JACKSBORO, Tenn. (WATE) — If you rent a place, you’re familiar with rent inflation. For those living at an apartment complex in Campbell County, rising rent is hitting elderly and disabled residents especially hard.

At the beginning of Sept. 1, the monthly rent at a complex in Jacksboro increased nearly 60 percent. The new owner of the apartment building says because his expenses are up, he has to pass on the increase.

Miss Mae and Janie Osborne live at the Indian Mound Apartment complex in Jacksboro. Rent at the 10-unit building has been a reasonable $375 a month. The apartments have about 600 square feet of space.

“It is going to go up to $600, on Sept. 1,” Miss Mae said.

On Aug. 1, Miss Mae and her neighbors received a letter from Esquire Management, their new landlord.

“Well, first I got a knock on the door. This lady, she had a paper. She said, ‘I’m your new apartment manager.’ I said, ‘What?’ It’s awful to raise the rent like that. I said I can’t do it. I won’t be able to pay this. It’s awful, you know,” Miss Mae said.

Osborne is disabled due to a heart condition and receives just over $800 a month. With her rent going up 60 percent in 15 days, she might have to move.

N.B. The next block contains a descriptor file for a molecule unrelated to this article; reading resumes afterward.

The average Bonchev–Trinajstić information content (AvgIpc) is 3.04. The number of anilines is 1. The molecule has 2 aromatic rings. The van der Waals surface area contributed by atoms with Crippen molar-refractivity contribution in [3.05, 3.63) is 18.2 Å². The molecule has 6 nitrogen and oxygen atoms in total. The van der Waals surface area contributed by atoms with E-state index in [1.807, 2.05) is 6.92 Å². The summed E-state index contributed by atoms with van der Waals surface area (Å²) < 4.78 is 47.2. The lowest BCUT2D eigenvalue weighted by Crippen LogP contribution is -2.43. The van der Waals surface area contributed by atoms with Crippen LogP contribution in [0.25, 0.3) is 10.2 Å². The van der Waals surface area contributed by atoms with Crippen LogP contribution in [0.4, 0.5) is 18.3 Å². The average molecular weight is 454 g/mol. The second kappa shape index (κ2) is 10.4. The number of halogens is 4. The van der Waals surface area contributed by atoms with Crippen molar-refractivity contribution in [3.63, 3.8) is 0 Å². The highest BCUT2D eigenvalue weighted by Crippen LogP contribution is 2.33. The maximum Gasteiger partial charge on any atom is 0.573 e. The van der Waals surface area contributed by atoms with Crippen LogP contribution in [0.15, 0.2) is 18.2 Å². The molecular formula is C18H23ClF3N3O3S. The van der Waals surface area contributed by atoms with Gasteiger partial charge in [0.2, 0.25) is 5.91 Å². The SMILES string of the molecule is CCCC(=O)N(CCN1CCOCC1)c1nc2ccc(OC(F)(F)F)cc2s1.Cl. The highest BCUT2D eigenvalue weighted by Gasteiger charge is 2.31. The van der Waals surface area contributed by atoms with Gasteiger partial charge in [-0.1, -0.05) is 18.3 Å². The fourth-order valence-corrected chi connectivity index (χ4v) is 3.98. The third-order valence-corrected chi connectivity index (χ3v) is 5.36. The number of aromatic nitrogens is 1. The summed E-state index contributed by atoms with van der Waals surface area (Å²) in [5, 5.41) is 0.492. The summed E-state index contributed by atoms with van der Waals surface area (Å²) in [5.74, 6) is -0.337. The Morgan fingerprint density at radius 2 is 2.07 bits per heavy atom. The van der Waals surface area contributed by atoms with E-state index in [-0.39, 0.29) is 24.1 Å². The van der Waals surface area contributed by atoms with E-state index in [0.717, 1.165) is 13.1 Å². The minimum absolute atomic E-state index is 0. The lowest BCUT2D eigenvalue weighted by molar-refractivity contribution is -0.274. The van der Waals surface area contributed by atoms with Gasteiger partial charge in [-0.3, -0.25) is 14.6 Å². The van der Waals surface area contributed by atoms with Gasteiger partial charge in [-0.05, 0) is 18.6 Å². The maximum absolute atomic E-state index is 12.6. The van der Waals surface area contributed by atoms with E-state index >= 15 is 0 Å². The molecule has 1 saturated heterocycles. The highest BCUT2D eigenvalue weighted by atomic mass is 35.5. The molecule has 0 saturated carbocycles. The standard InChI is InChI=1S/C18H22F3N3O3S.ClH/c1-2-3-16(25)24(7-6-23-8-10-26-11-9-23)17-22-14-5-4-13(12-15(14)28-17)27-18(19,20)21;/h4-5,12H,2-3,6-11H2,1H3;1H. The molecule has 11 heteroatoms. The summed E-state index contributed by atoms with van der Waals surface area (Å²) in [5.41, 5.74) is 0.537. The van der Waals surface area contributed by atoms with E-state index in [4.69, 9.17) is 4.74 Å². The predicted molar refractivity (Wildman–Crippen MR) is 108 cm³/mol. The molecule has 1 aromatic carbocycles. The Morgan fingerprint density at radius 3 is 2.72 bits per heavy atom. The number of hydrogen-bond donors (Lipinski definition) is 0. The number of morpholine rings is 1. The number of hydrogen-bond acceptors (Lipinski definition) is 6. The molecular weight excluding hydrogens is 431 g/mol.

“I love this place, it’s been my home for years. I don’t know what I’m going to do. I mean, it costs to move. Then people are wanting over half of what I got or more,” Osborne said.

The residents were also concerned with making other payments and saving money.

“When you go to the doctor, you get medicine, you buy groceries and you pay the rent. Where is the rest of it? You don’t have any left,” Miss Mae said.

Having to find someone to pack up her household belongings and all that’s in her bedroom will stretch her already small social security check. Miss Mae has contacted LaFollette Housing Authority, which helps seniors and those with low incomes find housing, however, she hasn’t heard back yet.

Esquire Management told WATE that due to rising costs and expenses it is, unfortunately, raising the rent at Indian Mound Apartments. Ameesh Kherani said he believes his residents will find the increase reasonable considering the significantly high inflation rate right now and operating costs for Esquire Management.

“I need more time. I don’t know which way to turn right now,” Osborne said.

Esquire Management says if Miss Mae and others decide not to renew their lease, they will be given more time beyond Sept. 1 to find a new place to live.

“We have to get a place I guess. Find another home, you know,” Miss Mae said.

Rising rental rates hit the elderly and vulnerable hard. With tight fixed incomes, they not only have to find a new place to rent, but they have to arrange the move, which is expensive. This will lead to them having to start all over again.

Lafollette Housing Authority said there is a waiting list, but it depends on the size of an apartment a person needs. The housing authority is aware of Miss Mae’s application and the one that Osborne has filed.

Both residents are expected to hear some information soon from the housing authority.